Another piece of BBC content still available to audiences is an item in the BBC World Service archive dating from 1997 which is titled “Theodor Herzl and the Jewish State“.

“Basel, Switzerland was the venue for the first Zionist Congress in 1897. It was called to campaign for a land which Jews could call their own, and where they could be safe from persecution.”

The unidentified presenter of that programme rightly tells listeners that:

“What spurred Herzl on was antisemitism. The Jewish State was to be a refuge from it.”

Bernard Wasserstein is then heard saying:

“He tried to find the most realistic solution and the most realistic solution as he saw it was not integration in states which did not want to have Jews as integrated elements. It was not the dissolution of Jews in an international socialist revolutionary movement. No; he saw the separating out of the Jews in a state of their own through which they could become part of the modern world.”

Presenter: “They weren’t part of the modern world where antisemitism was worst; in eastern Europe.”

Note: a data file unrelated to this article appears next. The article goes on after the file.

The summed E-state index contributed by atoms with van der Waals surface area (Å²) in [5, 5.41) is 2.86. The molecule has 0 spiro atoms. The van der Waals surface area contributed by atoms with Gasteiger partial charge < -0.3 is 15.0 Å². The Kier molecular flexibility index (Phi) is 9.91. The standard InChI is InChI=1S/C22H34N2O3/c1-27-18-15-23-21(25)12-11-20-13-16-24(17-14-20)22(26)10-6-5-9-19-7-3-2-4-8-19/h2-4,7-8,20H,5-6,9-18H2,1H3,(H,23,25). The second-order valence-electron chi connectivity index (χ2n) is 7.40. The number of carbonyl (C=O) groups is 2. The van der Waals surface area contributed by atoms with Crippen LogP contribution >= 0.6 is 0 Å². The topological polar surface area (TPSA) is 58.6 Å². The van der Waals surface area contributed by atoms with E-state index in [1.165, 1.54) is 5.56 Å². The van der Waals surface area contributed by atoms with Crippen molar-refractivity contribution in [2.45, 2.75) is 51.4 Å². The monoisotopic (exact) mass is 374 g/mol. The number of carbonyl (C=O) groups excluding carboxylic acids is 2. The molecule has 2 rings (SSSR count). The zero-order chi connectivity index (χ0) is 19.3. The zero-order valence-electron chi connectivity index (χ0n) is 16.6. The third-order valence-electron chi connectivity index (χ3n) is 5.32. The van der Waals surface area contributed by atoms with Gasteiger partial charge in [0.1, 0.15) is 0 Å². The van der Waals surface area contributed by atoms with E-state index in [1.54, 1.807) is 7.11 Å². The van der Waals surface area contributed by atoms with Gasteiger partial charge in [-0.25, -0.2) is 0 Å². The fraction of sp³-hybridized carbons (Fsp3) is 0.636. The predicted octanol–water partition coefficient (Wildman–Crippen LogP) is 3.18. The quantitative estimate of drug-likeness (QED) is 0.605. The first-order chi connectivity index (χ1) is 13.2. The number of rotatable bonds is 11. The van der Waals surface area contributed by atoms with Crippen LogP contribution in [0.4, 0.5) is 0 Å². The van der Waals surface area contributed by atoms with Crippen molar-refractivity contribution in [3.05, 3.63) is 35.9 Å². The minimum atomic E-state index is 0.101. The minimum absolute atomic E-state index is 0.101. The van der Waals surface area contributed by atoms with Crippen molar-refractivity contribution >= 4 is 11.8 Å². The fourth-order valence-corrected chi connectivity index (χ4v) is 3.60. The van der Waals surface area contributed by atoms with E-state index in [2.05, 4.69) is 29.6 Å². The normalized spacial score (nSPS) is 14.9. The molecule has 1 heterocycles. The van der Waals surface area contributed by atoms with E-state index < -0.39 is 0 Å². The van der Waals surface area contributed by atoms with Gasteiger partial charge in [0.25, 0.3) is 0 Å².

The next contributor is Noah Lucas.

“The Jews had been impoverished and viciously persecuted. The persecution of the Jews was pretty endemic in eastern Europe. Of course in today’s terms, following the Holocaust, the extent of persecution and its severity was really almost trivial. I mean you’re talking about scores – sometimes at most hundreds – of Jews perhaps being killed in the entire continent. But nevertheless; persecution and impoverishment and cruel official antisemitism very often in the case of Russia.”

Presenter: “In western Europe, by contrast, the spread of liberal ideas had enabled Jews to advance in society as never before. But this inspired antisemitism in those who saw them as rivals or just too pushy.”

Later on (10:46) the presenter tells listeners:

“And it didn’t seem to occur to Herzl that the Arabs living in Palestine could possibly object to his plans.”

Lucas: “He saw the Jews as people who would bring beauty and light to the country. They would build and there would be an economy in which everybody there would thrive and everybody would be brothers and there was no sense of an impending conflict with the indigenous population of the country. This was a very typical attitude of course. The Palestinians living there were some half a million perhaps in number. They had no national consciousness at that time. They didn’t themselves exert a claim to statehood in Palestine as it was. Palestine was a political vacuum in that sense.”

Other than those two items, members of the BBC’s audience would have difficulty finding any available information concerning the birth of political Zionism and its context. Given the way in which Zionism and the birth of Israel are often presented in contemporary BBC coverage, accurate and impartial information on that topic is clearly lacking.